And because reactionary, God-bothering policies undoubtedly supported by Odone ensure that even if single mothers do want to live with their partners, the archaic benefit rules immediately remove her benefits and force the man, if working, to support her completely. Putting her just where the likes of Odone want her - dependent on her man.

  2. I don't know if you saw Suzanne Moore on Newsnight arguing with Odone.

    But I think Moore gave Odone's argument some credence. She (SM) said that a lot of working class men are not capable of supporting women both financially and practically/emotionally, and that they need to learn to 'step up' to the mark. I know she was saying that working class men lack economic/job opportunities, but the way she phrased her comments really did suggest a lack of respect for the actual capabilities of those men as people. I found her comments 'misandrist' to a degree. She also said most men 'leave' women on their own with kids when I am sure she (SM) as a single parent knows this is usually much more complex.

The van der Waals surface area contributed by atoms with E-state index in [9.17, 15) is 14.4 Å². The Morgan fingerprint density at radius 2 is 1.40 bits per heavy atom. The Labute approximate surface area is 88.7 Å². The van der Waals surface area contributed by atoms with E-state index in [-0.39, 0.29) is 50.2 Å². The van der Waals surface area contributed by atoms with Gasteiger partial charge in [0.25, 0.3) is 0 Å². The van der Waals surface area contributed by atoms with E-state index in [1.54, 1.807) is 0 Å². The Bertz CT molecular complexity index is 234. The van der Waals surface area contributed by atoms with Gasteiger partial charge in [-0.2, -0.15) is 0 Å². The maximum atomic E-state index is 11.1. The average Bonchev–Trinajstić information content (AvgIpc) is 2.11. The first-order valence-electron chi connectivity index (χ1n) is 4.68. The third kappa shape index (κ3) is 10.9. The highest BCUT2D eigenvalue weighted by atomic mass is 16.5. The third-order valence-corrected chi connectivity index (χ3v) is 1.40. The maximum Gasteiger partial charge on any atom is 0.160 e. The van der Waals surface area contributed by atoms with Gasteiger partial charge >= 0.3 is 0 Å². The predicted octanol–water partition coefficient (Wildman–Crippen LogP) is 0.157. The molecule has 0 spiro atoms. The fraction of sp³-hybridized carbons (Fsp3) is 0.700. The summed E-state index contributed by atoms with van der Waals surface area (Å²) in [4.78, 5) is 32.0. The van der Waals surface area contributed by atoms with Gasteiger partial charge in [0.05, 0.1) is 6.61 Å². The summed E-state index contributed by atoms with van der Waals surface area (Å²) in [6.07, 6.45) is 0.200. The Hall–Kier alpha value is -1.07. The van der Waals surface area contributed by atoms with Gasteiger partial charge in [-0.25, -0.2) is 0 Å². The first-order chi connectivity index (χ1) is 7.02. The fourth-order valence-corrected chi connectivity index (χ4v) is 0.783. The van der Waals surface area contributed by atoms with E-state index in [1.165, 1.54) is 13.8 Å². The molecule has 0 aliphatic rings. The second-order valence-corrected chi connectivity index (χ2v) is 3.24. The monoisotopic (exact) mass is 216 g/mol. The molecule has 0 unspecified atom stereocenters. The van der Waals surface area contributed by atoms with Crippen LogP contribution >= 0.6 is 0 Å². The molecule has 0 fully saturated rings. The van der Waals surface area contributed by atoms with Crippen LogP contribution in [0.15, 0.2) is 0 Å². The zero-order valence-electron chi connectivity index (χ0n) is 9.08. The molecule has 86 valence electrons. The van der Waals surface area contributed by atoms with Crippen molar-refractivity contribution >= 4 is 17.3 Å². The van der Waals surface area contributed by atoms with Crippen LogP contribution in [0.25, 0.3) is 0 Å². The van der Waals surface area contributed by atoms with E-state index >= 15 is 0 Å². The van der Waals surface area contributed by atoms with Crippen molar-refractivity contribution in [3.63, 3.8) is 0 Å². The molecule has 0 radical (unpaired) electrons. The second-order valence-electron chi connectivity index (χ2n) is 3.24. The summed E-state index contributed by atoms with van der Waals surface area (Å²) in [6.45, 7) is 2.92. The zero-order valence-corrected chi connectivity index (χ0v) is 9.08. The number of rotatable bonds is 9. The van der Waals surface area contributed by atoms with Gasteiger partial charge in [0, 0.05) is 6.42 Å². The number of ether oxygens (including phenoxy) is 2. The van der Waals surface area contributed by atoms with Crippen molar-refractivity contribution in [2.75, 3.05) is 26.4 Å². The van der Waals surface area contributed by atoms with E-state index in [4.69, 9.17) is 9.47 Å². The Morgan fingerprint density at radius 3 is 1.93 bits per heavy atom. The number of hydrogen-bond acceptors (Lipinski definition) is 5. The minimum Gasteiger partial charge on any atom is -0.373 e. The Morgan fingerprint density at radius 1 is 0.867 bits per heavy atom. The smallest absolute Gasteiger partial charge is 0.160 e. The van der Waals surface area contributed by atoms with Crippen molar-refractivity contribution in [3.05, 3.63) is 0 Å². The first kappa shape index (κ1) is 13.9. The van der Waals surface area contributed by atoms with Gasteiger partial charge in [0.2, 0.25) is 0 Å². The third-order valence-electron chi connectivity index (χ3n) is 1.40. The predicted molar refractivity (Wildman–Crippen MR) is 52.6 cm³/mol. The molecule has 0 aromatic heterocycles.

I am not saying Odone is correct in all her points, but that when she was arguing with a feminist, the feminist seemed to be illustrating her points about feminism's view of men, and working class men in particular. I know Suzanne Moore doesn't speak for you all but she is prominent and was 'representing' feminism on Newsnight.

    Also it seems a bit unfair to slag Odone for writing an article saying she was going to pray for her friend who had been diagnosed with cancer.

    Also with regards to finances- men have to by law financially support kids when estranged from their mums, but they often do not get custody or adequate access to their own children. This hasn't been dealt with as an issue by anyone.

  3. Suspended between Hampstead, and The Vatican, Odone, and her ilk, are happy to entertain, and propogate, any pot of nonsense in 'explaining' the 'plight' of the working class male, other than your 5th point...the 'no- shit- sherlock-elephant-in-the-room-trumpeting-the house-down' bleedin' obvious truth...another excellent post, you deftly wield Occam's razor to cut through the media-crap...